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Getting substring by regex

 
 
Christine Mayer
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      09-06-2007
Hi, I got a String that is composed of digits, white space, numbers
and other characters.
Example: 03... London (first two digits of post code, plus 3 dots for
the remaining digits).

I want to go through the String and search for the first occurrence of
a letter (A-Za-Z).
Then I want the String from this point on, excluding the "post code
String" containing only numbers, whitespace and dots.
The class String seems to have a "split(regex) function, but this
didn't work for me.

Any idea how this could be done?

Thanks in advance,

Christine

 
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Joshua Cranmer
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      09-06-2007
Christine Mayer wrote:
> Hi, I got a String that is composed of digits, white space, numbers
> and other characters.
> Example: 03... London (first two digits of post code, plus 3 dots for
> the remaining digits).
>
> I want to go through the String and search for the first occurrence of
> a letter (A-Za-Z).
> Then I want the String from this point on, excluding the "post code
> String" containing only numbers, whitespace and dots.
> The class String seems to have a "split(regex) function, but this
> didn't work for me.
>
> Any idea how this could be done?
>
> Thanks in advance,
>
> Christine
>


Look at matching for regex:
http://java.sun.com/j2se/1.5.0/docs/...x/Pattern.html

--
Beware of bugs in the above code; I have only proved it correct, not
tried it. -- Donald E. Knuth
 
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Christine Mayer
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      09-06-2007
Well, I know the Pattern class, but I don't think it could help here.
You were probably thinking of the split function (Which seems to do
just the same the String.split function does)

In the API, it gives the following example:

The input "boo:and:foo", for example, yields the following results
with these parameters:

Regex Limit Result
: 2 { "boo", "and:foo" }
: 5 { "boo", "and", "foo" }
: -2 { "boo", "and", "foo" }
o 5 { "b", "", ":and:f", "", "" }
o -2 { "b", "", ":and:f", "", "" }
o 0 { "b", "", ":and:f" }


However, in all these examples there is only one character as "regex.
While in my case I need a whole String as regex, if found, I need to
chop of this part from the String...


 
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Joshua Cranmer
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      09-06-2007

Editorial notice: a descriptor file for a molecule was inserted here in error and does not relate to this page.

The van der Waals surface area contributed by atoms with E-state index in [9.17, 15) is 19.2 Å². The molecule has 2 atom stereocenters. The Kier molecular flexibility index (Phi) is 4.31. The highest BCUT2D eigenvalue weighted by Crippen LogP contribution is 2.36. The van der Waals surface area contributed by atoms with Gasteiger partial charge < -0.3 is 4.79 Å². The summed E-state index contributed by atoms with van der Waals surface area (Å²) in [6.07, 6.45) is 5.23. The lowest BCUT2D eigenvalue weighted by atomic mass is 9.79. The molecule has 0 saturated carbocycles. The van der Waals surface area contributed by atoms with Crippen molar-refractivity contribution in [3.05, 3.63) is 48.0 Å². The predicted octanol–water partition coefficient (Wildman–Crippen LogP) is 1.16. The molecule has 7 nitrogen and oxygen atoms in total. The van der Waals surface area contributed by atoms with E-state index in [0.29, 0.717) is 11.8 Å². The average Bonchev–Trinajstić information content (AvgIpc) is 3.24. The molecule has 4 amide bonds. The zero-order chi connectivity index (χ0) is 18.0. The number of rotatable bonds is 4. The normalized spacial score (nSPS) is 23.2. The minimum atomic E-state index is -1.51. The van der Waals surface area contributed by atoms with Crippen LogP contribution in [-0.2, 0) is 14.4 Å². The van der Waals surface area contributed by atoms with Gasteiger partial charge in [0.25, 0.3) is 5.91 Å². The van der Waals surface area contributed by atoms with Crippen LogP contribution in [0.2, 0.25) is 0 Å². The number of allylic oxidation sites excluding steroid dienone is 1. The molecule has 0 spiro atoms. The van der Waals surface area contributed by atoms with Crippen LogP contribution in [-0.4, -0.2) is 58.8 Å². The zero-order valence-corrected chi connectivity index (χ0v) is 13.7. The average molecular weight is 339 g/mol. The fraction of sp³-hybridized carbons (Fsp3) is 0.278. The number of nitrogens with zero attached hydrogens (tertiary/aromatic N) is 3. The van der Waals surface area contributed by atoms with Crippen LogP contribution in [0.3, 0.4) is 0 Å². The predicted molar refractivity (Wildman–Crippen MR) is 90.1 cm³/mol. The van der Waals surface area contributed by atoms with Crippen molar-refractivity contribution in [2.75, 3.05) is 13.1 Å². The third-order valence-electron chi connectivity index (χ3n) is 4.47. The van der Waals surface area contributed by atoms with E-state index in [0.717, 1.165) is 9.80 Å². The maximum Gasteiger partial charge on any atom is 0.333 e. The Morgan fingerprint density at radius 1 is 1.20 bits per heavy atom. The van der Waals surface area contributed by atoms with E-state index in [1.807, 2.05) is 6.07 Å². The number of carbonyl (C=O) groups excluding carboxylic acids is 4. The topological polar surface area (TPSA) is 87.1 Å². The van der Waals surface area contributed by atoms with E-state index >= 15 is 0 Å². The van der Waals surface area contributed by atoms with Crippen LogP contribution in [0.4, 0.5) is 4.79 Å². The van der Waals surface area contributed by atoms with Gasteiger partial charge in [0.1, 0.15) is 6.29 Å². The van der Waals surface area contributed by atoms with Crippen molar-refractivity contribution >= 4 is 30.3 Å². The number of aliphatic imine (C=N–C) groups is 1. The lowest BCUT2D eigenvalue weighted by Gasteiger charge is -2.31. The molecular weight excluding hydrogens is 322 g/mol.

Christine Mayer wrote:
> Well, I know the Pattern class, but I don't think it could help here.
> You were probably thinking of the split function (Which seems to do
> just the same the String.split function does)


You obviously did not read the link I gave you. On that page, under the
heading "Groups and capturing":
Capturing groups are so named because, during a match, each
subsequence of the input sequence that matches such a group is saved.
The captured subsequence may be used later in the expression, via a back
reference, and may also *be retrieved from the matcher once the match
operation is complete.* [ My emphasis. ]
--
Beware of bugs in the above code; I have only proved it correct, not
tried it. -- Donald E. Knuth
 
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SadRed
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      09-07-2007
On Sep 7, 6:49 am, Joshua Cranmer <(E-Mail Removed)> wrote:
> Christine Mayer wrote:
> > Well, I know the Pattern class, but I don't think it could help here.
> > You were probably thinking of the split function (Which seems to do
> > just the same the String.split function does)

>
> You obviously did not read the link I gave you. On that page, under the
> heading "Groups and capturing":
> Capturing groups are so named because, during a match, each
> subsequence of the input sequence that matches such a group is saved.
> The captured subsequence may be used later in the expression, via a back
> reference, and may also *be retrieved from the matcher once the match
> operation is complete.* [ My emphasis. ]
> --
> Beware of bugs in the above code; I have only proved it correct, not
> tried it. -- Donald E. Knuth


You don't nedd capturing groups for this simple task.
------------------------------------------
import java.util.regex.*;

public class ChristineMayer{

public static void main(String[] args){

String[] texts = {"03... London",
"18... Christine",
"35... Mayer",
"77... Bagdad"};

String regx = "[A-Za-z]+"; // substring comosed of Eng. alphabet

Pattern pat = Pattern.compile(regx);
for (String s : texts){
Matcher mat = pat.matcher(s);
while (mat.find()){
System.out.println(mat.group());
}
}
}
}
---------------------------------------

 
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Roedy Green
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      09-07-2007
On Thu, 06 Sep 2007 09:44:10 -0700, Christine Mayer <(E-Mail Removed)>
wrote, quoted or indirectly quoted someone who said :

>The class String seems to have a "split(regex) function, but this
>didn't work for me.


see http://mindprod.com/jgloss/regex.html

See the section on matching vs finding.

You might find this easier to do by a char by char stepping through
the string. Write yourself a method that categorizes a char and
returns an enum, e.g. ALPHA, NUM, DOT, OTHER to use is the loop.

see http://mindprod.com/jgloss/finitestate.html


--
Roedy Green Canadian Mind Products
The Java Glossary
http://mindprod.com
 
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